“If I were to highlight three areas where the flexible packaging industry continues to do well, I’d start with e-commerce,” says Nichols. “E-commerce is huge. It pays to figure out how to play in that space. How do you get with the right brands? How do you then educate consumers? How do you educate companies like Amazon about why certain flexible packages are better than the next-best alternative? One of the other market segments that has taken off is personal care, products like body wash and hand sanitizer. This segment represents a huge opportunity.”
“And then, of course, I think the third biggest opportunity is finding ways to offer sustainable products. Even a simple step improvement—like offering post-consumer recycled (PCR) content products or offering the ability for store drop-off recycling and, eventually, curbside recycling—will bring opportunities for all flexible packaging companies.”
For Galloway, liquid packaging represents a big growth opportunity in the United States.
“I think we’re a little behind Europe and other parts of the world when it comes to moving from rigid containers to flexible containers for liquid packaging,” he notes. In addition, “Convenient to-go snacks and meals are booming, along with supplemental nutritional products and other food and snack products. Our culture continues to focus on the need for convenience, and fulfilling that need is creating a boom. There’s a huge opportunity for flexible packaging that is convenient to use, to carry, and to dispose of.”
One of the key moves for the industry going forward will involve understanding how to better adapt to existing infrastructures—established workflows that may be keeping potential customers from fully embracing flexible packaging. “There’s always a barrier to change when you’re trying to replace glass jars with flexible packaging, for example,” Galloway says. “No matter how many benefits your flexible package may deliver, the customer already has an infrastructure built on the current package. It’s established, it’s paid for, and it’s cost effective. We have to look at designing products that are still flexible, meet all of our sustainability goals, but fits as seamlessly as possible into customers’ environments. If we’re going to give a bottling company a viable alternative, our solution should be designed with the goal of having to change little or nothing in their current infrastructure.”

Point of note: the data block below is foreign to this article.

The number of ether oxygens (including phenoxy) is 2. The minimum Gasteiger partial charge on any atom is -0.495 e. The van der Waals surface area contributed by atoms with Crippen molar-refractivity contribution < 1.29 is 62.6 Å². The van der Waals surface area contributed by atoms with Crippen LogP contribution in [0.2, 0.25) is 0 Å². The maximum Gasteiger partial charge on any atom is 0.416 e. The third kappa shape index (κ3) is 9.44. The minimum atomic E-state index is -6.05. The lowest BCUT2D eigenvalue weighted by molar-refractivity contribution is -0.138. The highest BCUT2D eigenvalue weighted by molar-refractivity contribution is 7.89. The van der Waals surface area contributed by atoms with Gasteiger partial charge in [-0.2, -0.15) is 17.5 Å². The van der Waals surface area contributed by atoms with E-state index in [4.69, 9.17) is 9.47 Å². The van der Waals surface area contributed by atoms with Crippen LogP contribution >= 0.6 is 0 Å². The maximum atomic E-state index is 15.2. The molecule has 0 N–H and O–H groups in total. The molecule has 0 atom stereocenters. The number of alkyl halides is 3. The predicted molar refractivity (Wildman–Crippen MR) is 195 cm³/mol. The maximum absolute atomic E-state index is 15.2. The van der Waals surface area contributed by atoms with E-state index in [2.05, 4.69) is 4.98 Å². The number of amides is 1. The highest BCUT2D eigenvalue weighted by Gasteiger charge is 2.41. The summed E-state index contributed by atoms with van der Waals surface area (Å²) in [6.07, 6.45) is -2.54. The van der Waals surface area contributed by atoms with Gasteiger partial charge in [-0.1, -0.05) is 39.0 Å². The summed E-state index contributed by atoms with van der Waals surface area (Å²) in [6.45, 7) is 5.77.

Galloway is optimistic about the future for integrating technology into flexible packaging, such as RFID (radio-frequency identification). “RFID technology is being developed that can be part of the packaging, allowing a shopper to fill a grocery cart and then walk past a scanner that automatically records every item,” Galloway says. “We’ve seen demonstrations of this. I think it’s going to be an important technology going forward. We need to make it more cost effective than it is now. But it will be particularly important if grocery stores continue to limit physical interactions with cash, credit cards, and touchscreens.”
As an industry, the various companies can benefit by continuing to work together to solve the problems and seek better solutions, Nichols says. “As a result of everything we have gone through this year, we will continue to communicate and educate people about the benefits and value of flexible packaging. We are an important part of the entire packaging industry.”
Robert Bittner is a Michigan-based freelance journalist.